Wednesday, February 27, 2008

Outsideleft: Bon Iver, Over the Breakup and Through the Woods

Bon Iver
For Emma, Forever Ago

Postmodernism describes our current state of living in that it doesn’t describe much. No perceivable hierarchy, quick easy interbreeding among the animals now freed from their hierarchical pens, all the offspring of those couplings developing a homogenous patina – acting, looking, smelling, becoming the same. It’s a little depressing actually; it implies there are no more heroes and thereby no more heroic gestures to be made. It makes the image of a giant cultural machine eating from tubes into which it itself on the other end.

Fortunately, the organic mess of life has little time for theory and instead seeks scratches for the itches and lately, there has been an itch for something melodious and organic (but not too organic) infecting the masses. The scratcher has taken on many a post-folk form, from the fishtank burble of Brightblack Morning Light to the soft gallop of Iron & Wine to the lock-groove Kundalini patter with which Panda Bear charmed everyone last year. Generally, I am for it; it picks and chooses from the finest portions of a million things: Brian Wilson’s harmonies, Arlo Guthrie’s ramble, Stevie Wonder’s sense of sound, and produces something from it that is joyous enough in its own amalgamation that dissecting it for its origins becomes a fruitless, boring activity. It is music that dares to be pleasing.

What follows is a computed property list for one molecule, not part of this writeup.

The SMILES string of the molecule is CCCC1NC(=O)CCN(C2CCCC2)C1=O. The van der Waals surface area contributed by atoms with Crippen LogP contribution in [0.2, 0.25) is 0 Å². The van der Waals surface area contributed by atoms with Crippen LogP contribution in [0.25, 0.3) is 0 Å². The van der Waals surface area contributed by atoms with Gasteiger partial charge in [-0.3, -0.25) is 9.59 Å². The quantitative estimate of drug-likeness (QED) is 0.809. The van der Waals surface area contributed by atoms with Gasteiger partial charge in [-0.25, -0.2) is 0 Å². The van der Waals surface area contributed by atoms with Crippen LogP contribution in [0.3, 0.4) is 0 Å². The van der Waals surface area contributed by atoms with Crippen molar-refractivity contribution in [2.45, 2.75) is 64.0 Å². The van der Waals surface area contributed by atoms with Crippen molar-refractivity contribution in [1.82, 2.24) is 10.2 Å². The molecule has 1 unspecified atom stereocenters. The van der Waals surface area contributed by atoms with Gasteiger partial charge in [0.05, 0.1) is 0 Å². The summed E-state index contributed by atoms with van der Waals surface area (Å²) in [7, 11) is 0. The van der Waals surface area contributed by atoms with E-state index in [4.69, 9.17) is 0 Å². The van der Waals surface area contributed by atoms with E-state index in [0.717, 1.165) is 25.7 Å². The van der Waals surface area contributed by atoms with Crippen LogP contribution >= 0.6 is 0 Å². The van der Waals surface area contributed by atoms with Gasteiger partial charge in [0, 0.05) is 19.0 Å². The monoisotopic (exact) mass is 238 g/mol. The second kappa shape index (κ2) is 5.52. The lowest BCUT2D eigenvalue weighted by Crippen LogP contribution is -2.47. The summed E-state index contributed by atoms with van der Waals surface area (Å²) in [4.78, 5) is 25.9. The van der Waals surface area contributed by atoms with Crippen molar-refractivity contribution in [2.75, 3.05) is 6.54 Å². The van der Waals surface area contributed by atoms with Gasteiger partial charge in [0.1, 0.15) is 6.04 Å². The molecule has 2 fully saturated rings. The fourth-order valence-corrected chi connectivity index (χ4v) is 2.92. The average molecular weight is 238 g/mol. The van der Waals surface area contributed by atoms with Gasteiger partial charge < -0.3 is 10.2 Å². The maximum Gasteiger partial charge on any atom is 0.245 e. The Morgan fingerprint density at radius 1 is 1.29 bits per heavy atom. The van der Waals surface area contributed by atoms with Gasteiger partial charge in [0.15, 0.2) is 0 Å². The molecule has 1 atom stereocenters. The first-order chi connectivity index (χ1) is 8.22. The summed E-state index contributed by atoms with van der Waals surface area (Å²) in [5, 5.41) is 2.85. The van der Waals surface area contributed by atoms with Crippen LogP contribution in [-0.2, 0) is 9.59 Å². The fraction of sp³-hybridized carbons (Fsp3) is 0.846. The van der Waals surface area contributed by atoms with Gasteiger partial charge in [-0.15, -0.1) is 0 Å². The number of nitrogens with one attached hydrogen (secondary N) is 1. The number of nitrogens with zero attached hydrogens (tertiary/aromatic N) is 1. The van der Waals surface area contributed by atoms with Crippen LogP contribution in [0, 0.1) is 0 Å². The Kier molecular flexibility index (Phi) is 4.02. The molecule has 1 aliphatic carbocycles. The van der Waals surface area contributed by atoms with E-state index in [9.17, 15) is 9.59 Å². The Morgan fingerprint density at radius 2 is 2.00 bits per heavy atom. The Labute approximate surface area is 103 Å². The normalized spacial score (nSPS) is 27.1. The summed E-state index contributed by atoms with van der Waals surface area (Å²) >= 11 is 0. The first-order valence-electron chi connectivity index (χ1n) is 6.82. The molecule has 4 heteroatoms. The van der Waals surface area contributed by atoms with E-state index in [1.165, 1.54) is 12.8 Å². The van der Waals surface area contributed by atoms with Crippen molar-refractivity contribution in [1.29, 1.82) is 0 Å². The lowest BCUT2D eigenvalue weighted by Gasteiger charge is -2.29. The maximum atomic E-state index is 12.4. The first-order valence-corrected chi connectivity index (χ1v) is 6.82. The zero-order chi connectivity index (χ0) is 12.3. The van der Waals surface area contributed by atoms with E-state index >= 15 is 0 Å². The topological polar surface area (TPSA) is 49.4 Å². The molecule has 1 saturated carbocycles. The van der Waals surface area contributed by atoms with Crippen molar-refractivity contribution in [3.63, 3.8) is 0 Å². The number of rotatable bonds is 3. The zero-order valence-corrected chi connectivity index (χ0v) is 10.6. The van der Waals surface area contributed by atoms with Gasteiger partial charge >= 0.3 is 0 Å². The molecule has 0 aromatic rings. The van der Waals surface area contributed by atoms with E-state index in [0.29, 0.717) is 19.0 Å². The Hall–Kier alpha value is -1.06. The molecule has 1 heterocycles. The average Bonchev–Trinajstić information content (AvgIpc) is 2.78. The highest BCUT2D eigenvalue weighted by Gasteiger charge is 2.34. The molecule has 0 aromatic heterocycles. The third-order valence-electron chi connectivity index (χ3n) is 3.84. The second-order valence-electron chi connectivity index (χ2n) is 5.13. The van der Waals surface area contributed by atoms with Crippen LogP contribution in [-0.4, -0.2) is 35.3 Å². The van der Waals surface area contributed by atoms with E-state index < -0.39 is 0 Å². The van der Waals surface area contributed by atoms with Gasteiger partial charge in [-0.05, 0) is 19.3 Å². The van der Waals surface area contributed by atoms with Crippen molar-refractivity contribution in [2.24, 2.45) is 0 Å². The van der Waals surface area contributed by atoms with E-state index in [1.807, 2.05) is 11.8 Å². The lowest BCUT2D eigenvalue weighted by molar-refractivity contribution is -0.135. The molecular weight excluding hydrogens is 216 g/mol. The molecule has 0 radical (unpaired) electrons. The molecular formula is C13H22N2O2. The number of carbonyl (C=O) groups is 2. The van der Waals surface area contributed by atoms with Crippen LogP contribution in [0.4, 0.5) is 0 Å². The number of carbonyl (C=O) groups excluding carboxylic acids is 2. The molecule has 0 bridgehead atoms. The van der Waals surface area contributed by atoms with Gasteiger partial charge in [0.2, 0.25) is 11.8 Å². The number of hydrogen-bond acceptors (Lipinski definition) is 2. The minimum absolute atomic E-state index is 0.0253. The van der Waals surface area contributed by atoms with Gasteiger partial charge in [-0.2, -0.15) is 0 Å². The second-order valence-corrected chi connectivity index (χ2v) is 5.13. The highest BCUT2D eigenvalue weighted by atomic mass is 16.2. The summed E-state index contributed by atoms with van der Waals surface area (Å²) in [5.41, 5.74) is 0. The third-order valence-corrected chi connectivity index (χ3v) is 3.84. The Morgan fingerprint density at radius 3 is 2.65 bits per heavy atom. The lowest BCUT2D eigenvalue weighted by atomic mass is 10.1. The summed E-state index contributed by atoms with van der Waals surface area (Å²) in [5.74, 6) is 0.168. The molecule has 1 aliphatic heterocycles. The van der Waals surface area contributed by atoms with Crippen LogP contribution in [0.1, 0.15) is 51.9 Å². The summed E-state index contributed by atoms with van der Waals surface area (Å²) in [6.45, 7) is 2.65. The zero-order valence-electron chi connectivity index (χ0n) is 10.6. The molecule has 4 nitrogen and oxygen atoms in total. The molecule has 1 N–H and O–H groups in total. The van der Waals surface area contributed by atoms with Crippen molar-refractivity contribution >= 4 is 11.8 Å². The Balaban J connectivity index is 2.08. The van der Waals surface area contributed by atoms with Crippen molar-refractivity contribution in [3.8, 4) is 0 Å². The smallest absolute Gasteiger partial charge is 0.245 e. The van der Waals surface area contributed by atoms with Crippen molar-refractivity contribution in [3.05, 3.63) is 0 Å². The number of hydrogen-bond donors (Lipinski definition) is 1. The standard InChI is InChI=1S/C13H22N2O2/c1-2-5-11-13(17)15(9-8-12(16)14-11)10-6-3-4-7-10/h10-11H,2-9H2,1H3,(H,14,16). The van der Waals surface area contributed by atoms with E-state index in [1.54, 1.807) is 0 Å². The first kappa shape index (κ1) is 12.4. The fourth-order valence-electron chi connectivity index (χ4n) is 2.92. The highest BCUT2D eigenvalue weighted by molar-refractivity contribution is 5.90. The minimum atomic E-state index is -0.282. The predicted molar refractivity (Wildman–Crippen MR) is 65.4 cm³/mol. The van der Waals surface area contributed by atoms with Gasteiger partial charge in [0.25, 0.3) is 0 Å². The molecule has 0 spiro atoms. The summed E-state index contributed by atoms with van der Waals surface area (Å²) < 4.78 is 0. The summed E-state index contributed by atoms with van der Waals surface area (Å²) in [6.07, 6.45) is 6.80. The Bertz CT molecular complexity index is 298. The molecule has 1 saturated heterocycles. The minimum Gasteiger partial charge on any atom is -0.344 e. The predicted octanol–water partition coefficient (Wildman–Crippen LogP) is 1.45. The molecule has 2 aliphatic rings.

Bon Iver is the latest player in this game, flowing in on a soft breeze that blows the scorecards out of the spectators’ hands. For Emma, Forever Ago is, at first whisper, a quiet, unassuming, lovely record. Justin Vernon is the baker of this confection that is Bon Iver (purposefully misspelled French for “good writer”.) The word has it is he holed up in a Wisconsin cabin with an axe for firewood, a freshly dissolved relationship for inspiration, a guitar and a portable studio for the music-making, and this record bears traces of it. The harmonies are built of choirs of Vernon’s earthy falsetto, hanging on to the skeletal guitar figures like leaves suspended by spiderwebs.

Like the landscape in the woods, things get intricate on For Emma, Forever Ago when you move in for a closer look. “For Emma” has a horn section that sounds like a far-off loon, “Lump Sum” starts with an almost Gregorian duplicity of the voice easing into a rather spritely folk melody. This album has texture down pat, but nowadays, any yahoo with a laptop can build up afghans of sound as deep as they want. What fundamentally makes this stick out is the songs that emerge after some focused inspection. Read more...

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